Browse Prior Art Database

Rebounding Ball on Belt Aligner

IP.com Disclosure Number: IPCOM000062509D
Original Publication Date: 1986-Dec-01
Included in the Prior Art Database: 2005-Mar-09
Document File: 2 page(s) / 48K

Publishing Venue

IBM

Related People

Campbell, JL: AUTHOR [+2]

Abstract

In order to accurately align heavy paper in a printer or copier with a skewed belt aligner, large steel balls are used. This excess mass on the lighter paper drives it into the aligner reference edge with such an impact, it causes the paper to buckle, creating unacceptable alignment (Fig. 2). To eliminate this problem, a slot in the ball retainer mounting bracket allows the balls to rebound from the beam strength of the paper. By slotting the ball's retainers perpendicular to the reference edge, the skewed drive belt will keep the balls next to the aligner (Fig. 1).

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Rebounding Ball on Belt Aligner

In order to accurately align heavy paper in a printer or copier with a skewed belt aligner, large steel balls are used. This excess mass on the lighter paper drives it into the aligner reference edge with such an impact, it causes the paper to buckle, creating unacceptable alignment (Fig. 2). To eliminate this problem, a slot in the ball retainer mounting bracket allows the balls to rebound from the beam strength of the paper. By slotting the ball's retainers perpendicular to the reference edge, the skewed drive belt will keep the balls next to the aligner (Fig.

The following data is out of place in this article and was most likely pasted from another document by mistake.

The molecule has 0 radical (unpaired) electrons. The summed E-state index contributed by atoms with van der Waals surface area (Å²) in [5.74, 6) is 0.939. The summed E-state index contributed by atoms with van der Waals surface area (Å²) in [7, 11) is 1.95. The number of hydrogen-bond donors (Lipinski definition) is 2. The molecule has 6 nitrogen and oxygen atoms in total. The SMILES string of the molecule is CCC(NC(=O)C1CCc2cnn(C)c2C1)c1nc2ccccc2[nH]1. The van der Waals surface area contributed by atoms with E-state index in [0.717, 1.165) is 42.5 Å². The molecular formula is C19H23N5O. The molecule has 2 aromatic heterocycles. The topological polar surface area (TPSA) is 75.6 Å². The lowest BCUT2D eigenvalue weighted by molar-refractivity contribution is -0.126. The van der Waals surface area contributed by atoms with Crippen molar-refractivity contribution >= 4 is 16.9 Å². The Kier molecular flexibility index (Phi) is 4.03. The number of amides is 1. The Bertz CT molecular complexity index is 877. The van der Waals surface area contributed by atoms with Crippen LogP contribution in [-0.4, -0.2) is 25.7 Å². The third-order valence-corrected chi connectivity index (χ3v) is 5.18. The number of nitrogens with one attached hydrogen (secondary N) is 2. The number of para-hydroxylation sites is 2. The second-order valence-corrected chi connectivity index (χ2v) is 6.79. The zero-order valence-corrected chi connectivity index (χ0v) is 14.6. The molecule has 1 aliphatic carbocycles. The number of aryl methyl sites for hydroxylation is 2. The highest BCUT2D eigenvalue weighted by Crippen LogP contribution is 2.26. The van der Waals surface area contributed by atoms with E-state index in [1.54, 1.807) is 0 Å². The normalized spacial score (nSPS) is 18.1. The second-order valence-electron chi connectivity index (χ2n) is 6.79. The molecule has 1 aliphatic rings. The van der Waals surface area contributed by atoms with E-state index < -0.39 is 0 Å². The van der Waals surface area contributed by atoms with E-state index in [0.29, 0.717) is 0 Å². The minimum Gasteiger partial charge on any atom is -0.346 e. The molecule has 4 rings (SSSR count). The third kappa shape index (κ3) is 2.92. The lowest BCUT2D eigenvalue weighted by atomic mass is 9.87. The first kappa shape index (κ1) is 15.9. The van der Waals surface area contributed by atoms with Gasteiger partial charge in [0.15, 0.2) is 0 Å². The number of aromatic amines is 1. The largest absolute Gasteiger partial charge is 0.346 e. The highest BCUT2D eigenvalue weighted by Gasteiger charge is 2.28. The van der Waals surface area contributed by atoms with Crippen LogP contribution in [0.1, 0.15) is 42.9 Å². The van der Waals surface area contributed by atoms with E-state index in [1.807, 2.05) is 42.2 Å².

1). Once the buckled paper is traveling along the aligner edge with the balls on top of it, there is no longer a force on the balls to keep them next to the reference edge, allowing the beam strength of the paper to move them away from the reference edge, allowing the paper to be perfectly aligned.

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